Anti-Expo Milano protests in Milan (photo by FEDRA Studio/Wikimedia Commons)

Anti-Expo Milano protests in Milan (photo by FEDRA Studio/Wikimedia Commons)

Though Expo Milano 2015, the enormous fair of national, nonprofit, and corporate pavilions built on the outskirts of Milan, opened as scheduled on May 1, its launch was overshadowed by violent protests, costly delays, and denouncements from one of its original architects and Pope Francis.

In a video address for the opening of Expo — whose theme is “Feeding the Planet, Energy for Life” — the pope said: “In certain ways, the Expo itself is part of this paradox of abundance, it obeys the culture of waste and does not contribute to a model of equitable and sustainable development.” The Vatican is the smallest of the 54 countries that have a national pavilion at the event. Five corporations (including Coca-Cola and New Holland Agriculture) and 16 international or non-governmental organizations (ranging from the European Union to Fairtrade International and the World Wildlife Fund) also have pavilions.

The day before the fair opened and on May 1, thousands took to the streets of Milan to take part in #NoExpo marches. Though the demonstrations on April 30 were peaceful, they turned violent the following day as protesters clashed with police, cars were set ablaze, and storefronts smashed. Police used tear gas and water canons against the protesters, an unknown number of whom were arrested. Eleven police officers were injured.

Anti-Expo Milano demonstrators (photo by Alice Bena/Instagram)

The organizers of Expo Milano, the Bureau International des Expositions — which has been organizing World’s Fair exhibitions since 1931 — anticipate some 20 million visitors will flock to the event. Italy’s prime minister, Matteo Renzi, hopes it will provide a boost to the region’s tourism and help the country’s economy bounce back. “The Expo bet,” Renzi said, “has been won.” Others are less optimistic, and see its chosen theme of ecology, environmental awareness, and global food access as poignantly hypocritical.

“The Expo does not aim to resolve the problem of global hunger and does not address the question that many ask: Why do people not have access to food and water?” a #NoExpo organizers going by Luca told the International Business Times. “The Expo does not answer this question because the very same Expo organizers — big corporations — are the reason why people cannot access food and water.”

Architect Jacques Herzog, one half of the internationally renowned firm Herzog & de Meuron, echoed Luca’s sentiments in an interview with the German architecture magazine Uncube. Shortly after Milan was announced as the 2015 Expo host city in 2008, Herzog & de Meuron was invited, along with William McDonough, Ricky Burdett, and Milanese architect Stefano Boeri, to create a master plan for the Expo site.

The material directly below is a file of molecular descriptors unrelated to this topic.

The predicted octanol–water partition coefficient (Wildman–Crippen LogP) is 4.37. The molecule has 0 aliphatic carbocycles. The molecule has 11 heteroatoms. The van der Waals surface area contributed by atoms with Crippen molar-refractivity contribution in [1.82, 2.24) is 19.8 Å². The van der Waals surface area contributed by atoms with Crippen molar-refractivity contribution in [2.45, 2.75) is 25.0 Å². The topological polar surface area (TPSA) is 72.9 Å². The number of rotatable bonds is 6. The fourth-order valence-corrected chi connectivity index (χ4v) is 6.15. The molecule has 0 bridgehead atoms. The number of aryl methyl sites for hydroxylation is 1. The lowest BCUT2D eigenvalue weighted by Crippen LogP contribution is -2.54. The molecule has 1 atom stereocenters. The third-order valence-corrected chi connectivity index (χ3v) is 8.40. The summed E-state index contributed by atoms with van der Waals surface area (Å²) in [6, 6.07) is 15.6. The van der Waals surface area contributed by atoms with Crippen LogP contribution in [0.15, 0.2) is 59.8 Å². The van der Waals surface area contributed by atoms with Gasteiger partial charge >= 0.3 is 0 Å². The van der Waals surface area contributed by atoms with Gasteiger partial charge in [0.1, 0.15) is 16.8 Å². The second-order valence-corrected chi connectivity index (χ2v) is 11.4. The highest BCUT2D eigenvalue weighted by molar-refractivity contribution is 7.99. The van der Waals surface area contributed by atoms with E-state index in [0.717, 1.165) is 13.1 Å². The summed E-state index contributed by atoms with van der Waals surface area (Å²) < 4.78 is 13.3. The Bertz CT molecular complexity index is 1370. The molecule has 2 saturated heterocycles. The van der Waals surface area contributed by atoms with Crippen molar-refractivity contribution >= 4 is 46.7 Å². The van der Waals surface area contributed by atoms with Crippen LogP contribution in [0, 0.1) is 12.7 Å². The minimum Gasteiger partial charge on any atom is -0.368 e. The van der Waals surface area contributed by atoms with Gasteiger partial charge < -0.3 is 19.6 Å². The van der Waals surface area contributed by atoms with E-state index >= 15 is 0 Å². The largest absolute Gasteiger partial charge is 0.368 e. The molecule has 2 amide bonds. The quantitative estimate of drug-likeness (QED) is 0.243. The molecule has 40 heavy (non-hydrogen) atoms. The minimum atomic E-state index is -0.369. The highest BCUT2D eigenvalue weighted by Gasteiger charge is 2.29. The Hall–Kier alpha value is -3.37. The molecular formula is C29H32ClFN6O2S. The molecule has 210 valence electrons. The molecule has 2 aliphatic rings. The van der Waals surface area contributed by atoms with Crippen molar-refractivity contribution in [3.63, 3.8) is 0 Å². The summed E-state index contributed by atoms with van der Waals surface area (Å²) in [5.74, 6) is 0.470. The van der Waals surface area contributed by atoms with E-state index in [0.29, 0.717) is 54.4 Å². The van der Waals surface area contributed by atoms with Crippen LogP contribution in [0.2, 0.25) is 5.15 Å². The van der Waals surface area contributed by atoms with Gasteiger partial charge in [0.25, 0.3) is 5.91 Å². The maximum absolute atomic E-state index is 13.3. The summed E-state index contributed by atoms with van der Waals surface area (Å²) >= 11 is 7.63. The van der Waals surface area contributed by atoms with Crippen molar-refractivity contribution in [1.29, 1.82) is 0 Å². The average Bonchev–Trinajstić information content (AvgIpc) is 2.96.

Anti-Expo Milano protesters (photo by dom.dennis/Instagram)

Their design “proposed encouraging all participants to present their exhibitions as agricultural gardens with only very simple, basic shacks forming sheltered spaces for their exhibitions,” resulting “in all participants having plots of equal size under the same light roof structure, with no big individual pavilions.” Needless to say, their design was radically altered, and by 2011, all the architects had left the project.

“The concept of a ‘World’s Fair’ appears to be very outdated,” Herzog told Uncube. “I have seen a few World’s Fairs. Particularly the last one in Shanghai in 2010 made it clear to me that these Expos have become huge shows designed merely to attract millions of tourists. A giant area filled with enormous pavilions, one always more spectacular than the other, and these unbelievable vast halls for gastronomy, shops and pissoirs. What a bore and a waste of money and resources!”

Though Expo Milano’s vast halls for gastronomy did open to the public on the appointed date, work at the site is not yet complete. Reports in the Italian press suggest that the organizers spent over $1 million concealing unfinished areas. “We’ll be 90 per cent ready,” one Expo official told the Telegraph, while another cautioned: “I’d program a visit for June rather than May, to be on the safe side.”

An anti-Expo Milano sticker (photo by orangeseed87/Instagram)

Damage from anti-Expo Milano protests in Milan (photo by Giornale Il Sette e Mezzo/Instagram)

Anti-Expo Milano stencils on a wall in Florence (photo by claudiacs73/Instagram)

Anti-Expo Milano demonstrators (photo by iliz_po/Instagram)

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Benjamin Sutton

Benjamin Sutton is an art critic, journalist, and curator who lives in Park Slope, Brooklyn. His articles on public art, artist documentaries, the tedium of art fairs, James Franco's obsession with Cindy...